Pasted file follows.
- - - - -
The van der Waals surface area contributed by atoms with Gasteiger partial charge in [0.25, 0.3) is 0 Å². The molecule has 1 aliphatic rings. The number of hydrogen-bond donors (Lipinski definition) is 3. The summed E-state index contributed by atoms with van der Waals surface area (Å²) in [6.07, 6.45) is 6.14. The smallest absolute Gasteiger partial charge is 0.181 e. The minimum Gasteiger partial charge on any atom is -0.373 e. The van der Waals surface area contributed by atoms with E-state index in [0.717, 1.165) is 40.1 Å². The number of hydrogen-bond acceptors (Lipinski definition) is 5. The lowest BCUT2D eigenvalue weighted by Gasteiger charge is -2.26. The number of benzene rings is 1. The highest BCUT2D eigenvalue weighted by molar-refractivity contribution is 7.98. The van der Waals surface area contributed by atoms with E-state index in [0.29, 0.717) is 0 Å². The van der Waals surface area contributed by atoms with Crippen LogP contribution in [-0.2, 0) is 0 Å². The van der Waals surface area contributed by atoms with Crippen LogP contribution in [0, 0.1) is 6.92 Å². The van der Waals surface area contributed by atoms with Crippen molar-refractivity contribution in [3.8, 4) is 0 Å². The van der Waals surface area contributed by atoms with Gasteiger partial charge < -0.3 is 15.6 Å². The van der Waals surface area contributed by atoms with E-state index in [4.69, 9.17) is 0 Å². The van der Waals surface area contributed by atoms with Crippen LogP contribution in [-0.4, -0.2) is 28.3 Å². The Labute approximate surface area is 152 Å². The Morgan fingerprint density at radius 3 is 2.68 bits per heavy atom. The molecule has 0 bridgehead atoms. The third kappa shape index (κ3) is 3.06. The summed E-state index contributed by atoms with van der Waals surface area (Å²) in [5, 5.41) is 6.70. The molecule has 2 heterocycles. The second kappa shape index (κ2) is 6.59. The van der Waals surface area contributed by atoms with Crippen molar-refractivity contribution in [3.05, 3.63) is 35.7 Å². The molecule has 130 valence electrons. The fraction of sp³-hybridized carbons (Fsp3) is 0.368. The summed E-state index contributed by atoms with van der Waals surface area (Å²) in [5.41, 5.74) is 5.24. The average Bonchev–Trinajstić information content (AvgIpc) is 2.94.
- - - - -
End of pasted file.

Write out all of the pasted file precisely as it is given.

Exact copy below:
The van der Waals surface area contributed by atoms with Gasteiger partial charge in [0.25, 0.3) is 0 Å². The molecule has 1 aliphatic rings. The number of hydrogen-bond donors (Lipinski definition) is 3. The summed E-state index contributed by atoms with van der Waals surface area (Å²) in [6.07, 6.45) is 6.14. The smallest absolute Gasteiger partial charge is 0.181 e. The minimum Gasteiger partial charge on any atom is -0.373 e. The van der Waals surface area contributed by atoms with E-state index in [0.717, 1.165) is 40.1 Å². The number of hydrogen-bond acceptors (Lipinski definition) is 5. The lowest BCUT2D eigenvalue weighted by Gasteiger charge is -2.26. The number of benzene rings is 1. The highest BCUT2D eigenvalue weighted by molar-refractivity contribution is 7.98. The van der Waals surface area contributed by atoms with E-state index in [0.29, 0.717) is 0 Å². The van der Waals surface area contributed by atoms with Crippen LogP contribution in [-0.2, 0) is 0 Å². The van der Waals surface area contributed by atoms with Crippen LogP contribution in [0, 0.1) is 6.92 Å². The van der Waals surface area contributed by atoms with Crippen molar-refractivity contribution in [3.8, 4) is 0 Å². The van der Waals surface area contributed by atoms with Gasteiger partial charge < -0.3 is 15.6 Å². The van der Waals surface area contributed by atoms with E-state index in [4.69, 9.17) is 0 Å². The van der Waals surface area contributed by atoms with Crippen LogP contribution in [-0.4, -0.2) is 28.3 Å². The Labute approximate surface area is 152 Å². The Morgan fingerprint density at radius 3 is 2.68 bits per heavy atom. The molecule has 0 bridgehead atoms. The third kappa shape index (κ3) is 3.06. The summed E-state index contributed by atoms with van der Waals surface area (Å²) in [5, 5.41) is 6.70. The molecule has 2 heterocycles. The second kappa shape index (κ2) is 6.59. The van der Waals surface area contributed by atoms with Crippen molar-refractivity contribution in [3.05, 3.63) is 35.7 Å². The molecule has 130 valence electrons. The fraction of sp³-hybridized carbons (Fsp3) is 0.368. The summed E-state index contributed by atoms with van der Waals surface area (Å²) in [5.41, 5.74) is 5.24. The average Bonchev–Trinajstić information content (AvgIpc) is 2.94.